Is It Safe to Reuse Plastic Take-out Containers?

And what about putting them in the dishwasher or the microwave?
Stacks of deli containers being filled with ladles of chicken stock.
Photo by Travis Rainey, Styling by Joseph De Leo

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If your house is anything like mine, you’ve got a kitchen cabinet filled to the brim—no, overflowing—with plastic food containers. Maybe some are ones you’ve bought expressly for the purpose of storing leftovers or decanting dry goods, but chances are you’ve got some (or in my case, many) that originally served as vessels for that curry you ordered for takeout, or the olives you bought from your weekend farmers market. More often than not, these take the form of so-called “deli containers”—you know, those clear cylindrical plastic tubs that come in eight ounce, pint, and quart-sized varieties. The genius of these containers—and the reason we love them—is that they’re stackable, and the universal lids fit every size. But their ubiquity and convenience, and the fact that they tend to get suspiciously pliable when filled with piping hot stock, had me wondering if they’re really safe to reuse over and over again.

To get the lowdown on all things deli container, I turned to the experts: I spoke with Genoa Warner, PhD, an assistant professor in the department of Chemistry and Environmental Science at the New Jersey Institute of Technology; Jimena Díaz Leiva, PhD, the science director at California-based nonprofit the Center for Environmental Health, and Samara Geller, the senior director of cleaning science at the Environmental Working Group. Read on for their recommendations as to what’s safe—and what may not be—when it comes to using plastic deli and take-out containers in your kitchen.

Can you reuse plastic deli containers?

The answer, unfortunately, is not as straightforward as one would hope. “You can reuse them,” says Warner, but “it’s hard to judge what’s safe and what isn’t.” That’s because there’s a whole lot we don’t know about what, exactly, goes into plastic take-out containers (and plastic products of all kinds, really).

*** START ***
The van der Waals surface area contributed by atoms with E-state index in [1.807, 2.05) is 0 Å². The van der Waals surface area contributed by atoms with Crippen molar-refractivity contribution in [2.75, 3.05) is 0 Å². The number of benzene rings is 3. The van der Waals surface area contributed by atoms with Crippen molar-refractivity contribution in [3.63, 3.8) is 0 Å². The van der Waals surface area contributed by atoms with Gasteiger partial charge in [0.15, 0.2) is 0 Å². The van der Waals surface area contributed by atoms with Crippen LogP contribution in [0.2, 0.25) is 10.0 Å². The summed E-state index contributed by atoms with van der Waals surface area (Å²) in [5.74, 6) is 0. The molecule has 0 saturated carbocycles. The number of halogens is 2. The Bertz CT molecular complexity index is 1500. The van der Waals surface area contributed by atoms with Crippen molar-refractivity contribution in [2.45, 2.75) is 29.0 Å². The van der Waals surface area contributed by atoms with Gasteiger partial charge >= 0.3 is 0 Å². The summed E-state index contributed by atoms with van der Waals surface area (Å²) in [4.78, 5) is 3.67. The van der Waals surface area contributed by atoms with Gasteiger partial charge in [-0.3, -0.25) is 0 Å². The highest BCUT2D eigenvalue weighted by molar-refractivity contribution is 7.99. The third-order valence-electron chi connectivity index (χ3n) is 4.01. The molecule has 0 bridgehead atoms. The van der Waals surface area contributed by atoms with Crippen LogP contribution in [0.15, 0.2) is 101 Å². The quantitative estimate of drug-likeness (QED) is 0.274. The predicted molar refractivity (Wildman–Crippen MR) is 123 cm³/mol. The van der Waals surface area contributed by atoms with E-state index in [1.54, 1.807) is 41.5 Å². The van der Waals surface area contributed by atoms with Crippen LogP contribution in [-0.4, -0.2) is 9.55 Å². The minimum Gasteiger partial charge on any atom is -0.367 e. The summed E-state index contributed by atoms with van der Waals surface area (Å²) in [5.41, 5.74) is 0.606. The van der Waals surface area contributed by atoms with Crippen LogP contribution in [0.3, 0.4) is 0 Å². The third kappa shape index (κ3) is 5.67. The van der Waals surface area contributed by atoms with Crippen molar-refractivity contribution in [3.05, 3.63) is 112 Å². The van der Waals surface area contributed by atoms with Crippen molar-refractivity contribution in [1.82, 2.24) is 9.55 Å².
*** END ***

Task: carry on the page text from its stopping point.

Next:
If you flip over a plastic container, water bottle, or carton, you’ll probably see a number surrounded by an equilateral triangle. That’s because plastic products are typically labeled according to a numerical system developed by the Society of the Plastics Industry (now known as the Plastics Industry Association) in 1988—a system that, while not federally mandated, is currently being used in some shape or form by at least 36 states. Called the Resin Identification Code, it denotes what kind of base plastic a given product is made of (deli containers are typically made of polypropylene, denoted by a “5”).

But base resin aside, there are thousands of different chemicals that get added to plastics to give them specific properties. “Many of them are proprietary secrets of these manufacturers,” Díaz Leiva says, “and very few of them have undergone any sort of testing to prove that they’re safe to use.” Geller adds that the plastics industry overall “is really lacking transparency in terms of providing complete formulas for their plastic products, including their plastic take-out containers.” That lack of transparency is compounded by the fact that the FDA’s review process relies on toxicological data submitted by the manufacturers themselves. While the FDA provides “recommendations,” there are no actual regulations in place for how those manufacturers’ tests are performed.

What we do know is that almost all of the plastics that have been studied and tested show signs of leaching, to varying degrees, some of the chemical additives that go into them. Díaz Leiva explains that these additives are there to contribute properties deemed desirable by manufacturers—we’re talking things like flexibility or resistance to degradation in UV light.

Perhaps the most notorious of these chemical additives are bisphenol A (commonly known as BPA) and a class of chemicals called phthalates (also known as plasticizers), both of which are proven endocrine disrupting chemicals (EDCs). The issue with EDCs is that they do things like mimic estrogen within the body and can therefore affect bodily systems in which hormones play a role. Some, for instance, are obesogenic, altering metabolism and the storage of fat, while others can affect reproductive health.

The more notorious chemical additives like BPA and phthalates have been (and continue to be) the subject of extensive research, resulting in actions such as the FDA’s banning of BPA from use in baby bottles and sippy cups. But there’s a huge knowledge gap around those thousands of lesser-known chemical additives that show up in plastics—including, for instance, some of the chemicals that have replaced known threats like BPA. Geller points to a database of over 12,000 food contact chemicals (FCCs) that was compiled by the Food Packaging Forum, a nonprofit based in Switzerland, in an effort to “systematically collect, analyze, and publicly share information on FCCs” based on publicly available information.